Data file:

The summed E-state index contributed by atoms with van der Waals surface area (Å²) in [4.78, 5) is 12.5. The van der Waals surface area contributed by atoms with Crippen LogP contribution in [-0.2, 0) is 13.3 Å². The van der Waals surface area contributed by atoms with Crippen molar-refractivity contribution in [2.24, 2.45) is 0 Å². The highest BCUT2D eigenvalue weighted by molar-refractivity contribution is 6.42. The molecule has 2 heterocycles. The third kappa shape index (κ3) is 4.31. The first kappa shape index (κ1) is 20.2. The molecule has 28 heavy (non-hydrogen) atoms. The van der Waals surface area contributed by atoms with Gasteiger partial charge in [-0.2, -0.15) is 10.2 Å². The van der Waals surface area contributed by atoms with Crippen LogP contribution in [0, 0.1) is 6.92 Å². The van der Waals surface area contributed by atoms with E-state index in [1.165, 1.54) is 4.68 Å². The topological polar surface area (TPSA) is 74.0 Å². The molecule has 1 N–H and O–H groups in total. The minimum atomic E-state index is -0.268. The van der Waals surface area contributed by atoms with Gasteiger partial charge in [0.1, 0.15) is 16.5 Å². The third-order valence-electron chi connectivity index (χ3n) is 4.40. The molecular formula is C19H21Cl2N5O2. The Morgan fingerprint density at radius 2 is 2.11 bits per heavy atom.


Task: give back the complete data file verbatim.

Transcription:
The summed E-state index contributed by atoms with van der Waals surface area (Å²) in [4.78, 5) is 12.5. The van der Waals surface area contributed by atoms with Crippen LogP contribution in [-0.2, 0) is 13.3 Å². The van der Waals surface area contributed by atoms with Crippen molar-refractivity contribution in [2.24, 2.45) is 0 Å². The highest BCUT2D eigenvalue weighted by molar-refractivity contribution is 6.42. The molecule has 2 heterocycles. The third kappa shape index (κ3) is 4.31. The first kappa shape index (κ1) is 20.2. The molecule has 28 heavy (non-hydrogen) atoms. The van der Waals surface area contributed by atoms with Gasteiger partial charge in [-0.2, -0.15) is 10.2 Å². The van der Waals surface area contributed by atoms with Crippen LogP contribution in [0, 0.1) is 6.92 Å². The van der Waals surface area contributed by atoms with E-state index in [1.165, 1.54) is 4.68 Å². The topological polar surface area (TPSA) is 74.0 Å². The molecule has 1 N–H and O–H groups in total. The minimum atomic E-state index is -0.268. The van der Waals surface area contributed by atoms with Gasteiger partial charge in [0.1, 0.15) is 16.5 Å². The third-order valence-electron chi connectivity index (χ3n) is 4.40. The molecular formula is C19H21Cl2N5O2. The Morgan fingerprint density at radius 2 is 2.11 bits per heavy atom.